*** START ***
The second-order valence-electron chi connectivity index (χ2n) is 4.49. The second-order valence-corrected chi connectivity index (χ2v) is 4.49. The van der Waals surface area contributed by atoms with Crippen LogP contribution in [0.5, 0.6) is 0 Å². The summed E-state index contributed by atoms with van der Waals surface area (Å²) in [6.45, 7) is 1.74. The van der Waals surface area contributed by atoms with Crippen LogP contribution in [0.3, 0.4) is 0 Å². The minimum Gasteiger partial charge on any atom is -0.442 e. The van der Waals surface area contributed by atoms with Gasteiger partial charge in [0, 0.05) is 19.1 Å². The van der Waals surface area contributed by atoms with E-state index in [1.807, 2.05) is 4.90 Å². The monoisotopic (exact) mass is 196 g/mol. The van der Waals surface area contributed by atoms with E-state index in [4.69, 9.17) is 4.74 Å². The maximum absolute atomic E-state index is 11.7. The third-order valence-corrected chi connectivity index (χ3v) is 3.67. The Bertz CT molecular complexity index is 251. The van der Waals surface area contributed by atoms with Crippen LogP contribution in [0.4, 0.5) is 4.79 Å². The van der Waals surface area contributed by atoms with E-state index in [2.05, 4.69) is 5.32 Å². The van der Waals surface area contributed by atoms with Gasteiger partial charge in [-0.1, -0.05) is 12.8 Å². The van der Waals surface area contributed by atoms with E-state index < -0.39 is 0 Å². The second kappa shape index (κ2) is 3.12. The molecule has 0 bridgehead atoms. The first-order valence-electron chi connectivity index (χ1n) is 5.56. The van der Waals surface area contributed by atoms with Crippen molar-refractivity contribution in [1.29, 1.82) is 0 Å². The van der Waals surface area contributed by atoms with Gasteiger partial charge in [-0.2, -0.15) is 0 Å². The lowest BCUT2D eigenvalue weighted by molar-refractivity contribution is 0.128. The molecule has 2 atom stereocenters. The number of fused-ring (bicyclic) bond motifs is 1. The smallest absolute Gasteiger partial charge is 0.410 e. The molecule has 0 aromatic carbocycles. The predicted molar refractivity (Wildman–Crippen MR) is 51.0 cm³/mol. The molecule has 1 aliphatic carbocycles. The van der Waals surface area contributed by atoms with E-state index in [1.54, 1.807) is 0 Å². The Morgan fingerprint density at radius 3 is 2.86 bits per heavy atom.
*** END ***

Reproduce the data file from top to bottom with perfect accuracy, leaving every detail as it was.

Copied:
The second-order valence-electron chi connectivity index (χ2n) is 4.49. The second-order valence-corrected chi connectivity index (χ2v) is 4.49. The van der Waals surface area contributed by atoms with Crippen LogP contribution in [0.5, 0.6) is 0 Å². The summed E-state index contributed by atoms with van der Waals surface area (Å²) in [6.45, 7) is 1.74. The van der Waals surface area contributed by atoms with Crippen LogP contribution in [0.3, 0.4) is 0 Å². The minimum Gasteiger partial charge on any atom is -0.442 e. The van der Waals surface area contributed by atoms with Gasteiger partial charge in [0, 0.05) is 19.1 Å². The van der Waals surface area contributed by atoms with E-state index in [1.807, 2.05) is 4.90 Å². The monoisotopic (exact) mass is 196 g/mol. The van der Waals surface area contributed by atoms with E-state index in [4.69, 9.17) is 4.74 Å². The maximum absolute atomic E-state index is 11.7. The third-order valence-corrected chi connectivity index (χ3v) is 3.67. The Bertz CT molecular complexity index is 251. The van der Waals surface area contributed by atoms with Crippen LogP contribution in [0.4, 0.5) is 4.79 Å². The van der Waals surface area contributed by atoms with E-state index in [2.05, 4.69) is 5.32 Å². The van der Waals surface area contributed by atoms with Gasteiger partial charge in [-0.1, -0.05) is 12.8 Å². The van der Waals surface area contributed by atoms with E-state index < -0.39 is 0 Å². The second kappa shape index (κ2) is 3.12. The molecule has 0 bridgehead atoms. The first-order valence-electron chi connectivity index (χ1n) is 5.56. The van der Waals surface area contributed by atoms with Crippen molar-refractivity contribution in [1.29, 1.82) is 0 Å². The van der Waals surface area contributed by atoms with Gasteiger partial charge in [-0.2, -0.15) is 0 Å². The lowest BCUT2D eigenvalue weighted by molar-refractivity contribution is 0.128. The molecule has 2 atom stereocenters. The number of fused-ring (bicyclic) bond motifs is 1. The smallest absolute Gasteiger partial charge is 0.410 e. The molecule has 0 aromatic carbocycles. The predicted molar refractivity (Wildman–Crippen MR) is 51.0 cm³/mol. The molecule has 1 aliphatic carbocycles. The van der Waals surface area contributed by atoms with E-state index in [1.54, 1.807) is 0 Å². The Morgan fingerprint density at radius 3 is 2.86 bits per heavy atom.